Journal of General Internal Medicine

, Volume 19, Issue 6, pp 692–697

Teambuilding and leadership training in an internal medicine residency training program

Experience with a one-day retreat


  • James K. Stoller
    • the Division of Medicine, Departments of Pulmonary, Allergy, and Critical Care Medicinethe Cleveland Clinic Foundation
  • Mark Rose
    • Desk NA 21, Internal Medicine Residency ProgramCleveland Clinic Foundation
  • Rita Lee
    • Desk NA 21, Internal Medicine Residency ProgramCleveland Clinic Foundation
  • Colleen Dolgan
    • Cleveland Clinic Health System (CCHS) Center for Quality Leadershipthe Cleveland Clinic Foundation
    • Endocrinology, Diabetes, and Metabolismthe Cleveland Clinic Foundation
Innovations In Education And Clinical Practice

DOI: 10.1111/j.1525-1497.2004.30247.x

Cite this article as:
Stoller, J.K., Rose, M., Lee, R. et al. J GEN INTERN MED (2004) 19: 692. doi:10.1111/j.1525-1497.2004.30247.x


OBJECTIVE: The purpose of this report is to describe and evaluate the impact of a 1-day retreat focused on developing leadership skills and teambuilding among postgraduate year 1 residents in an internal medicine residency.

METHOD: A group of organizers, including members of the staff, the chief medical residents, administrative individuals in the residency office, and an internal organizational development consultant convened to organize an off-site retreat with activities that would provide experiential learning regarding teamwork and leadership, including a “reef survival exercise” and table discussions regarding the characteristics of ideal leaders. In addition, several energizing activities and recreational free time was provided to enhance the interaction and teamwork dimensions of the retreat. To evaluate the impact of the retreat, attendees completed baseline and follow-up questionnaires regarding their experience of the retreat.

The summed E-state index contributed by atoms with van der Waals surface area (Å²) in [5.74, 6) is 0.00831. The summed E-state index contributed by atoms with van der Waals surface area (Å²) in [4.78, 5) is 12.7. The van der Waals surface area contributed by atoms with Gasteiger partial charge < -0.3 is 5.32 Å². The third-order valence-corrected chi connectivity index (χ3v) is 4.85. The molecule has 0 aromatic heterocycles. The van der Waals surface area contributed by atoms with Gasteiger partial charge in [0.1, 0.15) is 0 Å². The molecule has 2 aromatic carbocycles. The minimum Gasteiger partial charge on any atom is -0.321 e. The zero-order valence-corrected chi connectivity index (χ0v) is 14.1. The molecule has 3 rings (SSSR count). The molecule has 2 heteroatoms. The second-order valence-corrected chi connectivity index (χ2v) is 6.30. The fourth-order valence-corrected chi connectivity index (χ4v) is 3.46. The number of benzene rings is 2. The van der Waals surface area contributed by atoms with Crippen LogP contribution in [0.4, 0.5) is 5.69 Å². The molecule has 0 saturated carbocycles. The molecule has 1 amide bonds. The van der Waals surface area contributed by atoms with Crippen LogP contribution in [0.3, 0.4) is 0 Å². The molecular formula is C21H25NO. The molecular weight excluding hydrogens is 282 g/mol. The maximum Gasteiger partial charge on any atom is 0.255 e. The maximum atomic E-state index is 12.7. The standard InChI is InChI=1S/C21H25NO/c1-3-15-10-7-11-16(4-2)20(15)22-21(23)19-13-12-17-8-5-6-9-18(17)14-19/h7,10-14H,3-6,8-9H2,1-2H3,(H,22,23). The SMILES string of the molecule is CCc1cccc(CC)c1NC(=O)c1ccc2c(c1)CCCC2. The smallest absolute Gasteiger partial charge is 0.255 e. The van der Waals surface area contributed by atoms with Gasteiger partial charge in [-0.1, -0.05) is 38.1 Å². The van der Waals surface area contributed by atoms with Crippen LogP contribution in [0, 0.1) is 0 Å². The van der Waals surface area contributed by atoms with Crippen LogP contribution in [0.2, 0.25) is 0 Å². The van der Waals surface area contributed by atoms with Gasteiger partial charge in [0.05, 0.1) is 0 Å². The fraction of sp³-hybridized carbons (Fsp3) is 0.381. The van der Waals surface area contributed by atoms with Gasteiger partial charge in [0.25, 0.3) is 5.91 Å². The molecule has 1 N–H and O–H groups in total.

RESULTS: Attendees universally regarded the retreat as having value for them. Comparison of baseline to postretreat responses indicated that attendees felt that the retreat enhanced their abilities to be better physicians, resident supervisors, and leaders. Follow-up responses indicated significant increases in attendees’ agreement that good leaders challenge the process, make decisions based on shared visions, allow others to act, recognize individual contributions, and serve as good role models. Results on the survival exercise indicated a high frequency with which team-based decisions surpassed individual members’ decisions, highlighting the importance and value of teamwork to attendees.

CONCLUSIONS: Our main findings were that: participants universally found this 1-day retreat beneficial in helping to develop teamwork and leadership skills and the experiential learning aspects of the retreat were more especially highly rated and highlighted the advantages of teamwork.

In the context that this 1-day retreat was deemed useful by faculty and residents alike, further study is needed to assess the impact of this learning on actual clinical practice and the durability of these lessons.

Key words

leadershipresidency trainingteambuilding
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© Society of General Internal Medicine 2004